The conservatives, in any case, have become completely un-conservative. The traditional conservative emphasis on law and order and on limited government has not held the GOP’s theocratic-nutball wing in check. The same people who decried the growth of executive power now worship a sociopathic real-estate con man as a demigod. The party that prided itself on its national-security cred is now voting against admitting Sweden and Finland into NATO like some early-20th century isolationist know-nothings. Even Republicans who should know better cheer the Supreme Court siding with a high-school football coach pulling his players into prayer sessions. And as my Atlantic colleague Jerusalem Demsas recently pointed out, Republicans went from “giving abortion back to the states” to trying to figure out how to allow those same states to interfere with the rights of Americans to move freely in their own country.
It’s not even a particularly hard choice at this point. While there are pieces of the Democratic agenda I still oppose, there’s essentially nothing in the current Republican agenda that I find appealing. Even its foreign policy has gone cuckoo.
But, as Tom rightly notes, the fight is really about something more fundamental than our policy differences:
My ultimate loyalty, however, is to the Constitution. Especially in the wake of the January 6 insurrection, I now regard every elected and appointed seat held by a Republican as a possible vote for autocracy, and every Republican victory, no matter how small, as one more advantage for a party whose litmus test for membership is accepting Donald Trump’s lies and whose platform seems to be that the next free and fair American election will be the last free and fair American election.
While there are still some sane people in the Republican leadership, they’re almost all cowards. A leader who is afraid to tell his followers the truth—let alone when democracy itself is at stake—isn’t worthy of the name.
Fundamentally, too many Republican leaders have decided that their party simply can’t win democratic elections because their views aren’t popular. Rather than modifying their policy proposals—the way our two-party system has survived as long as it has—they have instead resorted to rigging the game to make it harder for groups likely to vote Democrat to vote.
Thankfully, when Trump tried to get Republican secretaries of state and other election officials to overturn the will of their voters when Democrats managed to organize high turnout despite the obstacles Republicans had put in place, they finally did the honorable thing and refused. In many cases, they have been rewarded by being ousted in the primaries in favor of officials likely to comply next time.
I’ll never be at home in my current coalition. That’s the nature of politics. But if joining with Democrats to stop an authoritarian takeover of the United States means that I have to grit my teeth and endure silly arguments about student loans and preferred politically correct terms, so be it. One of the things conservatives believe in—or this one does, anyway—is that human nature, immutable and indomitable, can fix most of our problems, and that after doing enough dumb things we’ll come to good solutions.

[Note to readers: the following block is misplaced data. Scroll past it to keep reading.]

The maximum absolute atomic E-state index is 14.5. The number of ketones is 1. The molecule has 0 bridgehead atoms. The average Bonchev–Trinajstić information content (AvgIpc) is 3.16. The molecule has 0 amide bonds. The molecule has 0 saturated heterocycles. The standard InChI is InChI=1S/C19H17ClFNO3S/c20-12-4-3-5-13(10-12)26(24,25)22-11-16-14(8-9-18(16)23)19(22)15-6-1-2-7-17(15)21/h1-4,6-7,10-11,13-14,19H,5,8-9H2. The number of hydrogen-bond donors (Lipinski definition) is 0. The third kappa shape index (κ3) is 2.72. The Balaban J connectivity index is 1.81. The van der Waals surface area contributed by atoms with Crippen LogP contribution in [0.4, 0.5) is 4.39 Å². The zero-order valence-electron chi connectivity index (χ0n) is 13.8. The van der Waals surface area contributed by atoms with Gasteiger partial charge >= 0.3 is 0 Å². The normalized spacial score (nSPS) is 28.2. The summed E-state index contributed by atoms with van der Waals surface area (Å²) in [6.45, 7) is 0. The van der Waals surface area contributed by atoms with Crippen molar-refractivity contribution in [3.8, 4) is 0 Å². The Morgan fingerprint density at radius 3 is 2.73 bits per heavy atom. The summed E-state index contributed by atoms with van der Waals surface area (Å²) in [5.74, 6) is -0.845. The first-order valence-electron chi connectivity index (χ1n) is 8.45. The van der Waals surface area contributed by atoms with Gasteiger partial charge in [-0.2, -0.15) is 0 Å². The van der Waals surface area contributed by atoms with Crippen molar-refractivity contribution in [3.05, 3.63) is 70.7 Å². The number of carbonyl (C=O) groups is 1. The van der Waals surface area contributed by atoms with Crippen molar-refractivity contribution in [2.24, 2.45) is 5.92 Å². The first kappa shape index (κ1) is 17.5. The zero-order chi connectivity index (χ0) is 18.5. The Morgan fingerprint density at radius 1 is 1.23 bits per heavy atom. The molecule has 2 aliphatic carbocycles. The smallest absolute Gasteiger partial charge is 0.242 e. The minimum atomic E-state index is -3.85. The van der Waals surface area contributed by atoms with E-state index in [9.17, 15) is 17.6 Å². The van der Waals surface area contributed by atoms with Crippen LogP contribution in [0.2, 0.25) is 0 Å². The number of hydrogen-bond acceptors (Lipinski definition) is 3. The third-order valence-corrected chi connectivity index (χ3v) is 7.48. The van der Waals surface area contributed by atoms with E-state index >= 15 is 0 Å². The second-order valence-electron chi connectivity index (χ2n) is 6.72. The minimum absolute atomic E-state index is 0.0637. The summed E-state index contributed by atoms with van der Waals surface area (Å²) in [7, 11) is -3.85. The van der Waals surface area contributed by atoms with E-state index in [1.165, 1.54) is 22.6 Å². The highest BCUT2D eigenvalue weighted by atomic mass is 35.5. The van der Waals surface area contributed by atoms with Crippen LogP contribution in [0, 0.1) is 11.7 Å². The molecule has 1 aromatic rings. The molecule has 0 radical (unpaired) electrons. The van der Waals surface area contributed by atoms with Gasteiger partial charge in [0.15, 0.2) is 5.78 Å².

But to find those solutions, we need to maintain a system of constitutional freedoms under the rule of law. If we lose that, the rest is meaningless.
Ultimately, we can hope that the current Republican Party is washed away and replaced by another entity that can offer a competing policy agenda. But the fight right now is over whether we’ll have elections that matter.
Which brings me to a point Tom makes in a piece published on the anniversary of the Capitol riot:
This is a vow that you would choose the continued existence of our Constitution over any other political priority that might be dear to you. It means that as much as you think some of our institutions are screwed up, you will respect them even while you work for change. It means you will go to the barricades for the basic rights of the worst human being you’ve ever met if those rights are threatened. It means you grit your teeth while defending the right to burn flags or engage in racist hate speech. It means you will respect the limits of political victories and, yes, accept the necessity of political losses.
Without this commitment, nothing else matters. Without the Constitution, there is no advocacy and argument and negotiation under the aegis of law and equality; there is only an eternal struggle for the upper hand and the constant attempt to use temporary advantages to exterminate the rights of opponents.
Another requirement here is that you must be an adult in age and in spirit. You may not whine. You may not bellyache about unfairness. You may not wishcast about how great things would be if only the Founders hadn’t included that stupid Electoral College or the Second Amendment—or the Fourth, Fifth, Eight, Tenth, or any other.
We spend a lot of time at OTB on this wishcasting. Steven and I are both political scientists by trade and he’s a specialist in comparative political institutions. It’s absolutely vital to a lot of the debates that we have here for people to understand that the way we conduct elections has a major impact on shaping their outcomes.
Is there something profoundly undemocratic about a system where Donald Trump can be President despite the fact that 3 million more Americans voted for his opponent than for him? Absolutely. Is it unfair that California’s 39,237,836 people have no more say in the United States Senate than Wyoming’s 576,851? No doubt. Should we take into account the impact that gerrymandering has on not only the partisan representation in the House but also the limits it places on voter choice? Definitely.
We are, alas, more-or-less stuck with these rules. The Electoral College and Senate aren’t going away. We could conceivably increase the size of the House of Representatives and change the rules for how districts are drawn—or even do away with districts altogether—but there’s next to zero momentum for doing that and it would require Democratic supermajorities to make it even conceivable.
So, like it or not, we’re going to have to save our imperfect democracy within the rules of a game that’s somewhat rigged in favor of the other side. That’s going to require keeping folks like Tom and me in the tent and getting a lot more to join us. .
*UPDATE: It finally dawned on me to simply ask Tom what he meant there. Essentially, he has adopted this viewpoint going back to 2017—so he was rooting for Republicans to fail in order to make it harder for Republicans to keep power when they had it. Which makes sense strategically,